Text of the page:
I felt a weight on my heart, a weight that could not be lifted by the new homunculus.


I haven’t been bothered by much in my life. I’ve always been able to let things go. But I could not stop an unbidden thought from invading daily thoughts. It took me a few days to recover, so I began to read some of my brother’s books.

Some thought we had gone too far, as we often did, in tampering with ourselves, our natural selves. We reached beyond treating and preventing true disease and began to prevent part of what made us human. Homunculi were only to suckle on our darkest emotions. But over time they seemed to dampen all of them. In an effort to curb violence, we had also curbed passion. In an effort to relieve pain, we had dampened our desires. In an effort to temper our impulses, we had drowned our interests. We were tamer. But we were no wiser. Because we had cheated.

Some thought that governments were disposing of the malfunctioning homunculi, but most believed governments were trying to study them, not to prevent further “adverse reactions,” but to find out why and how they were happening. Of particular interest were malfunctions that made the constructs more complex, and consequently more problematic.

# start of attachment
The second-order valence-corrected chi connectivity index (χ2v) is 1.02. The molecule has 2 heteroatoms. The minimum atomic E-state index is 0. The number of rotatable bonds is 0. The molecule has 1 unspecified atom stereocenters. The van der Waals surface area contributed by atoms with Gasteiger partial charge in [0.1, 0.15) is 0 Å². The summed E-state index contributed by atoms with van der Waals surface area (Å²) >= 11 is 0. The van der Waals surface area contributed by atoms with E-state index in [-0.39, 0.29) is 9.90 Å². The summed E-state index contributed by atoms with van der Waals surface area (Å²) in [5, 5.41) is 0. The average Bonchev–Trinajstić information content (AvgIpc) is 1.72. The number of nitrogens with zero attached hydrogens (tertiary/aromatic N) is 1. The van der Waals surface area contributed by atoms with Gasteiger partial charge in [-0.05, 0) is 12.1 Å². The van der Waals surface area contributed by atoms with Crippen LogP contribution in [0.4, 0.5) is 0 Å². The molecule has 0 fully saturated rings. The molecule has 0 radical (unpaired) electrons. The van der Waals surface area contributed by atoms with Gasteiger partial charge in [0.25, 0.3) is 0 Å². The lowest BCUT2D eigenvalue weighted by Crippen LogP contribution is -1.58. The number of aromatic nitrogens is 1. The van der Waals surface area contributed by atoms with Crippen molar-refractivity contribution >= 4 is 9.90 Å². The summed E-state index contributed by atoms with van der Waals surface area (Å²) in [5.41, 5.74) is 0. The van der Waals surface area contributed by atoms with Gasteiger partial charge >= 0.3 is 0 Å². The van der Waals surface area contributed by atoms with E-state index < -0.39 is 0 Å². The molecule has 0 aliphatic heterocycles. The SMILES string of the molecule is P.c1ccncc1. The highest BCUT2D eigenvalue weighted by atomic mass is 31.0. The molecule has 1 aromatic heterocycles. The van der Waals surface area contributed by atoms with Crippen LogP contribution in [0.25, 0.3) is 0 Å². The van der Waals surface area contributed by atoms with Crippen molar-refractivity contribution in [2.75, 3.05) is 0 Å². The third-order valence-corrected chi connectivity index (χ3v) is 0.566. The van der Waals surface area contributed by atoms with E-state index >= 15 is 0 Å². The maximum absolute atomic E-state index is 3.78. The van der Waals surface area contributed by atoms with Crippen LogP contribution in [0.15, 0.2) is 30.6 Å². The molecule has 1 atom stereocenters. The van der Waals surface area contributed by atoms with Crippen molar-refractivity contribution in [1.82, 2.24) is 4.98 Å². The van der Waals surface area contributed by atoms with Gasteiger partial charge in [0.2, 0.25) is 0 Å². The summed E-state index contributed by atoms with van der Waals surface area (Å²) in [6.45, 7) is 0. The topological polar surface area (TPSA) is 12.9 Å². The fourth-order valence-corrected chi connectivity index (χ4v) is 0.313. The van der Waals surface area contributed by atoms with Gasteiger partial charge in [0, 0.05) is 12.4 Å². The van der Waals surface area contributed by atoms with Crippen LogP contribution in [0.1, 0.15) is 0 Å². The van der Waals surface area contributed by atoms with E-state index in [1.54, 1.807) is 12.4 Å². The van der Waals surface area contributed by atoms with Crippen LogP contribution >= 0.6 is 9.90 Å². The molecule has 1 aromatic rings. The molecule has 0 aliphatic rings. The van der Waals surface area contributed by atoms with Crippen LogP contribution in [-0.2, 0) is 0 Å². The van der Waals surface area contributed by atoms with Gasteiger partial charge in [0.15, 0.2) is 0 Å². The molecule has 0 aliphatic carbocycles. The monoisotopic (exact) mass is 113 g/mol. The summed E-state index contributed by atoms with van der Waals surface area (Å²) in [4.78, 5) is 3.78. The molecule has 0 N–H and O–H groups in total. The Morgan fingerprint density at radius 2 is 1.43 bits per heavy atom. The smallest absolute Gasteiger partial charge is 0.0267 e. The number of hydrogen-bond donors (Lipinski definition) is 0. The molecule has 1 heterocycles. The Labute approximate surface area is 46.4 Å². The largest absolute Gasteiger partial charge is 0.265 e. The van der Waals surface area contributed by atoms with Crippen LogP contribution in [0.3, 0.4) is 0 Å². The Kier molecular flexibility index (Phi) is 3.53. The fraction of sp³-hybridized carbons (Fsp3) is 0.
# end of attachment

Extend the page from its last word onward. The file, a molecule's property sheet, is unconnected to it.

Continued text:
Some believed they knew the answer. Le nourrisson affamé, the leech-like creature on which the constructs were modeled, were moving against their competition. They were possessing the homunculi, using them to advance in complexity, to become corporeal. They were even taking the shape of their hosts, or trying to. They were gaining sentience.

I read all these things, all these sensational things, these paranoid things, these potentially true things. But I didn’t find the one truth that I had uncovered.

And I could not stop the unbidden thought from invading my daily thoughts. The words my homunculus spoke as he was being carried off.

“Save me.”


They had to remove my new homunculus. It happened sometimes. It was bad luck, they said. The pain, the pain that started as soreness in my chest, just got worse and worse. Nothing was wrong with me, physically. But I couldn’t bear it. I couldn’t bear the constant ripping and tearing.

When I woke, I began to feel my own emotions. I imagined the mass already growing back around my heart, pathological emotions condensing now that there was no homunculus to devour them. I spotted the new homunculus lying in a jar beside my bedside. It did not look like a little human. It looked like a pulsing mass of tissue, flickering in and out of my sight, no discernable limbs or eyes or mouth.

I was worried about what might happen. Would I be found screaming in an alley again? Were those even my emotions that I felt that day?